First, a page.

CHATTANOOGA -- Volkswagen opened its new U.S. factory last week. Plant boss Frank Fischer explained how the factory will boost local sourcing and how it aims to meet VW quality standards. Fischer has been in charge of VW's Chattanooga plant project in Tennessee since it began in 2008. He spoke with Automotive News Europe's sister publication Automobilwoche at the plant's opening ceremony.
VW's boosts local sourcing with new U.S. factory
VW tried without luck to establish a U.S. presence with a factory in Pennsylvania. What are you doing differently this time?
This time, we have a product that has the Volkswagen gene but is absolutely tailored to American customers. Furthermore, at that time, we bought a ready-made factory. So we were constrained.
In our factory here, we were able to integrate all the experience from our 61 factories to date, including in Russia and India. And we have a whole range of American employees whose experience at other manufacturers here in the U.S. has had an impact, too. From a number of parts, we created a whole here in Chattanooga.
What sets this factory apart?
It is a factory where all the departments are easily accessible and they are able to react quickly to things. As a factory manager, I have always wanted that. The target was to source 85 percent of all parts locally in dollars. Currently we source about 90 percent of all parts in dollars -- that means independence from currency fluctuations.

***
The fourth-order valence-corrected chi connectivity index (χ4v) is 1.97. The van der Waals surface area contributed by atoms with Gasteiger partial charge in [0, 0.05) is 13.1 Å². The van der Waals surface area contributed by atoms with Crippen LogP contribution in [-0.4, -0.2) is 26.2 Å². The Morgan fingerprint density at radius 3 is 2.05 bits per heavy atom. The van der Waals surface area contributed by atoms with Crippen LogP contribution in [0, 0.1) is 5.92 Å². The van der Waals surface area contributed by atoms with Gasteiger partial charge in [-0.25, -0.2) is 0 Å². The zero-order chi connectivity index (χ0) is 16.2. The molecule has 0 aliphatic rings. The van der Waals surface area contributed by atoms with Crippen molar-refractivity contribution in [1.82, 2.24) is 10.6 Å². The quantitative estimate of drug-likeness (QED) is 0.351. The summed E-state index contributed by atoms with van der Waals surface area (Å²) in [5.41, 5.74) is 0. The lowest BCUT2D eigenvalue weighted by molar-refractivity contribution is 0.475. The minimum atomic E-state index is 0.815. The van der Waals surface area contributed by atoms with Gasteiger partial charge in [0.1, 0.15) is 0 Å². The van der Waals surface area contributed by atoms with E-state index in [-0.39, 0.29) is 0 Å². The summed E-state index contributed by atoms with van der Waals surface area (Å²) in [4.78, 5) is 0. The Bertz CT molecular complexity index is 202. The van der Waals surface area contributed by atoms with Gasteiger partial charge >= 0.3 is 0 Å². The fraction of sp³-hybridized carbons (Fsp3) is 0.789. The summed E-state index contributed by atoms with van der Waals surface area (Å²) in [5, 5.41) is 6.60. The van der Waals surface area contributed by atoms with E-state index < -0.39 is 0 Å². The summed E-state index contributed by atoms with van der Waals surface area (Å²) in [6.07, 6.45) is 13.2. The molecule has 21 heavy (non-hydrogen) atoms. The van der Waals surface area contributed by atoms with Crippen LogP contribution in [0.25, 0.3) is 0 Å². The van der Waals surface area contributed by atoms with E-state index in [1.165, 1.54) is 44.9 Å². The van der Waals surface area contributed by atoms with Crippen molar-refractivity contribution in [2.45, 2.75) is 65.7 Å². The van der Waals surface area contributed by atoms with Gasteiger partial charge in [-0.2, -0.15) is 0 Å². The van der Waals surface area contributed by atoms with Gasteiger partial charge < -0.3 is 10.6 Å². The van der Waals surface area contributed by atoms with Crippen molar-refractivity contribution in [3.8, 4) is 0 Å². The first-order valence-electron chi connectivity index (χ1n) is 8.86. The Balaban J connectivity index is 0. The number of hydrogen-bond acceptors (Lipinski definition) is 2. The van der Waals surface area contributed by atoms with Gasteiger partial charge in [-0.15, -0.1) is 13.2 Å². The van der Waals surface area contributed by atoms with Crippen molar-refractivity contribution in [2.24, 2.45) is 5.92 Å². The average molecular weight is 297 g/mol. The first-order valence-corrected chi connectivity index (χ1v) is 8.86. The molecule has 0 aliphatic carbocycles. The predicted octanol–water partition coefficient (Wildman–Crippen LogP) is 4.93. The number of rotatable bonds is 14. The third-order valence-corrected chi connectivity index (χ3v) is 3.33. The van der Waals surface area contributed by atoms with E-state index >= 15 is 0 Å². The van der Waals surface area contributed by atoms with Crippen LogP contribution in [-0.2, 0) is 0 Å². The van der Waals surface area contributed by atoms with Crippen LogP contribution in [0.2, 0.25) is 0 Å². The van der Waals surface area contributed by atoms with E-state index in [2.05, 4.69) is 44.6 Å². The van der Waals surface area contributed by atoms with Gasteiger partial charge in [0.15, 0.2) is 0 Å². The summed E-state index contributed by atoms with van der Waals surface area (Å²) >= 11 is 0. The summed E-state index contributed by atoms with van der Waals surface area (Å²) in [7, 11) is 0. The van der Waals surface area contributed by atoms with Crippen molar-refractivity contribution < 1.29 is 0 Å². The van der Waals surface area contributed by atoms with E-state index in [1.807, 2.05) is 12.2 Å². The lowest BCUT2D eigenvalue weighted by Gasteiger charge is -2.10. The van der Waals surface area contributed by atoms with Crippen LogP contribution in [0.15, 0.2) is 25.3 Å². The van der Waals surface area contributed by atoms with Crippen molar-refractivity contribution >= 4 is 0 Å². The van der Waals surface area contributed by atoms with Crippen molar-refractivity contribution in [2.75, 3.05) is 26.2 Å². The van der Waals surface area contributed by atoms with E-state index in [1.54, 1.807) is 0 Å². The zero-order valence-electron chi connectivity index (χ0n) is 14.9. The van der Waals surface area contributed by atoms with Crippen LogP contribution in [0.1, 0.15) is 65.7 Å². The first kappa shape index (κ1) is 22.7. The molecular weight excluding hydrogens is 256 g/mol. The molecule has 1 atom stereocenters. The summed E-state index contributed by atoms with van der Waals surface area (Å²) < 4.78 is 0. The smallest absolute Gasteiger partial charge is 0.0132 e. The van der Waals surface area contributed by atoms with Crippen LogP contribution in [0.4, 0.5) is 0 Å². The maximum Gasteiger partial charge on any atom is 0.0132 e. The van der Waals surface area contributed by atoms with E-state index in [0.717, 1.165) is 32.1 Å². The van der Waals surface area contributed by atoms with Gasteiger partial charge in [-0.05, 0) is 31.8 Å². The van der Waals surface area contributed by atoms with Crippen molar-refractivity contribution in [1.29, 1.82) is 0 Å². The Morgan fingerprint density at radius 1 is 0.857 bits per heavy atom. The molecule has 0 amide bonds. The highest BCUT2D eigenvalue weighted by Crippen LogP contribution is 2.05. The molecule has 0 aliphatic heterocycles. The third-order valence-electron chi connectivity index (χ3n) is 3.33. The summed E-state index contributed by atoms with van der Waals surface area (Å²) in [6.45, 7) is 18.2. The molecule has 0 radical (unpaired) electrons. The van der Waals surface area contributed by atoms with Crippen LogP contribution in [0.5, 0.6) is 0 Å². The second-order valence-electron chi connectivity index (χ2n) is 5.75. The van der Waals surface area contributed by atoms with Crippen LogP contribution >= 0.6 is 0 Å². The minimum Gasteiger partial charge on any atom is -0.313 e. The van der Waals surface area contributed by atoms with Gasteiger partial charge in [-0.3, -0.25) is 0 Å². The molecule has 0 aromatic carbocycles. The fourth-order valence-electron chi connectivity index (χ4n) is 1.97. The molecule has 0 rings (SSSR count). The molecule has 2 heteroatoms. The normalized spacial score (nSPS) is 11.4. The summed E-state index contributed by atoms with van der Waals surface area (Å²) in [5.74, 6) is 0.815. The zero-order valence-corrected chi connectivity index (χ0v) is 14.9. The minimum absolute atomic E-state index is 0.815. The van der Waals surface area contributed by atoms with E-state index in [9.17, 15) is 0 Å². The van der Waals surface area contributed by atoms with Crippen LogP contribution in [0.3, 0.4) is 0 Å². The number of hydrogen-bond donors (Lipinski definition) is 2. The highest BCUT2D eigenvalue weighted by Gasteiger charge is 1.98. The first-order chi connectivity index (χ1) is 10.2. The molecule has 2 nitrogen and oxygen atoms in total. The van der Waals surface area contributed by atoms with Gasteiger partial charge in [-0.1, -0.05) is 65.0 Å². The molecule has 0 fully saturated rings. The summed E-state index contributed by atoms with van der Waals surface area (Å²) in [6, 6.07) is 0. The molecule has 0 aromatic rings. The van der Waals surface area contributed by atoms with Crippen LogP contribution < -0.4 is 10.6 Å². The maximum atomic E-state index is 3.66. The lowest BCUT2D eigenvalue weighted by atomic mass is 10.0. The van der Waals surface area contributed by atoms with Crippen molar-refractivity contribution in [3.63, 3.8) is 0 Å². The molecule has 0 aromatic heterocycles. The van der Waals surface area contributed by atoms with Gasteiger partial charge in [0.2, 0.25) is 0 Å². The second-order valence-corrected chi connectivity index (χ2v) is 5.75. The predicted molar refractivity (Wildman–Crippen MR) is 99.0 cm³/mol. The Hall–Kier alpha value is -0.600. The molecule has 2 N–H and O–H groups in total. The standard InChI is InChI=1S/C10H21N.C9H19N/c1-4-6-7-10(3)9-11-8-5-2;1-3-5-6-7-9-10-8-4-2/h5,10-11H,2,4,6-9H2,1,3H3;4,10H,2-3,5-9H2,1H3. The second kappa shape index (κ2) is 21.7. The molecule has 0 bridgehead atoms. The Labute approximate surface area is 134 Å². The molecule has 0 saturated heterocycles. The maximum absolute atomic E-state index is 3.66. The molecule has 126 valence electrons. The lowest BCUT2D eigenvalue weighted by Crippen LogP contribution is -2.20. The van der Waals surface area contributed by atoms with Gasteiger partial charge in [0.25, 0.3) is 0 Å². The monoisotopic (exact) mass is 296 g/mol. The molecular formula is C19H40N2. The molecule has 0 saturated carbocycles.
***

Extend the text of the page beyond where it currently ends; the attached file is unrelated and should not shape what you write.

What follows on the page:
In addition, we have our own tool-production crew on site. They were involved in the development of the tools for sheet metal and plastic parts. So, in this way, we always achieve top quality with our tools.
Are you breaking new ground in the selection of your employees?
Yes. We were able to concentrate purely on the capabilities of new employees. Our assessment center contributed a great deal to this. At Chattanooga, there were no government preconditions, such as requirements to hire long-term unemployed. In addition, no applicant was hired unless the individual had spoken with someone in management.
What have you changed compared to other VW factories?
From the vantage point of the entire group, the assembly sections have a rare proximity to one another – simply as a result of their arrangement. The output points for the paint shop, body shop and assembly are just 100 meters from each other.
In addition, we built a maintenance facility between the body and assembly departments in the middle of the factory. And the point where manufacturing hands over the vehicle to sales and distribution, known internally as counting point 8, is right by our work stations.
Is VW setting new standards for their employees' own quality control?
Employees here are themselves responsible for their work process and for their adherence to standards. With the training program Passion for Detail, we try to bring various cultures together into an overall plant culture. That way, the VW gene is present in production, too.
Are your U.S. employees excited about the new Passat?
Naturally. That's the reason why driving the car is part of our training program.